Sometimes the biggest obstacles are to take the first steps, and we know that believing in ourselves, that ´we can do it´ as our project name suggests, is our biggest motivation. One of the important things, permaculture has taught us, is to work with the little available resources, and also to find solutions out of our problems. Our simple answer has been to use our own back yard and balcony garden and still make a difference.


In Tunaweza City Permaculture Project, 1st face, we have decided to promote healthy living by designing a kitchen vegetable garden. This is going to act as a model farm for demonstration to show city dwellers to replicate the same idea.

Our main reason for this 1st face project is to:

-promote healthy eating of natural vegetables, fruits and herbs from one´s own garden. 98 % of the population living in Kisumu are either buying greens from the groceries, supermarkets or open air markets. Most of these products are chemically grown and packed thus leads to so many people eating unhealthy foods which causes health problems.

– cheap and readily available food-kitchen gardens will help city dwellers to save so much money as they get their vegetables easily from their doorstep or balconies.

– clean air circulation around city houses. Cities are full of companies generating much waste products which sometimes are burned in open air thus producing much of air pollution and CO2. This creates unhealthy air circulation in the horizon that leads to health problems, so we want to encourage the city dwellers to do more gardens, because the fact remains that the greener the surrounding the fresher the air.  

– practicing garden will also help the city dwellers to stay grounded to the nature.

– aesthetic matter- plants makes your home more green and beautiful thus makes you feel peaceful  and more relaxed.

Through research we found out that there are those vegetables that are mostly consumed among the city dwellers like kales, spinach, carrots, cucumber, pepper, chili and cabbage, and our wider plan is to grow various varieties of indigenous vegetables too that serves as food and at the same time medicinal plants.

Bellow is the category list that we want to grow:

-Bell peppers    – spinach           -onions              -turmeric      -kales    -tomatoes    -cucumber         -carrots      -chili        -potatoes       -turmeric         -rosemary      -cabbage    -ginger      -broccoli          -water melon –   rue          -thyme   -basil   -chives      -lemon grass   -passion fruit

Layout methods

Container gardening – the practice of growing plants in portable objects like carry bags and pots of different sizes to grow plants.


Vertical gardening – maximizing the space by growing plants upwards using support systems like walls, fences, trellis and build structures.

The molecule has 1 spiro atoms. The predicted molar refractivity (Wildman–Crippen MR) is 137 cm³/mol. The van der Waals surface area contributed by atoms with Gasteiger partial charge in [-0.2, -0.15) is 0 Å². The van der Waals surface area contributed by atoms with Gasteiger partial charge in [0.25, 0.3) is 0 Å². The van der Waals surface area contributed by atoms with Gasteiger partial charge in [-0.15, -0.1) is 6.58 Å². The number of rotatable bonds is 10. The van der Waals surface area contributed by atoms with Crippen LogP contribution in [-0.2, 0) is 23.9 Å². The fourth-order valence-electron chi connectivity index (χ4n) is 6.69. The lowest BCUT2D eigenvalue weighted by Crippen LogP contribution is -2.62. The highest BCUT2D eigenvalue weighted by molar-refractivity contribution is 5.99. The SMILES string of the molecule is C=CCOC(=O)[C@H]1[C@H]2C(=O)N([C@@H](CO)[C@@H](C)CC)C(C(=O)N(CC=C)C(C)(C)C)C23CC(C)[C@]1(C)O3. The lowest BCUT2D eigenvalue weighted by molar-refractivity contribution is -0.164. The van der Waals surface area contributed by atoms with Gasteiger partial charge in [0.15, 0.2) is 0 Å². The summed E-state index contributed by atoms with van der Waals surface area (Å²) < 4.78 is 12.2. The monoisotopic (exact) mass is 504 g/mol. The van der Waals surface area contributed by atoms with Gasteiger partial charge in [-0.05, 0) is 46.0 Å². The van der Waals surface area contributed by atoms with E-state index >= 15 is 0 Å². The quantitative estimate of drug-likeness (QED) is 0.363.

Four main reasons for the two layout methods

– we have limited space.

– our budget is limited, and we can´t afford the budget for much equipments.

– prevent waste, due to the fact that we live in a rented house.

– we can increase accessibility by bringing the plants off the ground for watering, manuring and even harvesting.

Steve, Zedee and Nancy at the land claimed to be a parking space

House verandah space for gardening – before starting up            Backyard

Nursery preparation

Our vegetables a few weeks after transplant


Raised beds     


First harvesting stage

1st face obstacles

Doing city permaculture or urban gardens can be an amazing experience but still there are problems that as a famer you will have to tackle.

– Permits – if your garden is in the city you need permit for tilling the land, putting up a fence or just putting your plant containers in a rented space to avoid problems with the landlords or neighbors.

– Human elements – it’s a good idea to talk to your neighbors before putting up a front yard or backyard garden and don’t assume that they will always be helpful and supportive of the efforts you make .They might be the ones that will first interfere with your project as they allow kids or their animals (chicken) to run into your garden.

– Sun protection – we are so much subjected to sunscald and radiant heat due to plenty concrete floor of the verandah and the big house. When the surfaces heat of through the day then water in the containers dry up so fast thus affecting the plants.

– Contaminated soil – soil in the city is too contaminated and most of the time we have been pricked by needles and also find so much plastic waste.

– Water supply – we realized that our water bill has risen to ksh 3,500 from the normal ksh 1300, and this is too expensive and we wish to use rain water if perhaps we shall install rain water gutters and pipe to a small water tank .

1st face results

For us it is very useful to understand why food gardens succeed, and why it might fail. It means we can be more intelligent about planning and rolling out other similar projects in future.

From the little success we achieve by doing our first face, we would love to encourage people to do city permaculture and to know how to design home gardens, because we have just started to  harvest healthy fresh produce. We believe that a family of four can be fed all-year round of a piece of soil the size of a door, if done right with the right resources.

We have learned that putting a little investment in the right seeds and work process can lead to more yield that can enable us to earn some extra cash if we sell the produce hence we will have a sense of purpose and pride too.

We already started to learn much in gardening skills, composting and soil preparation, as well as the value of eating our own harvest.

In our next face we will love to incorporate much of medicinal plants and mix different varieties of vegetables, as we elaborate the steps of soil building and the use of container and vertical gardening.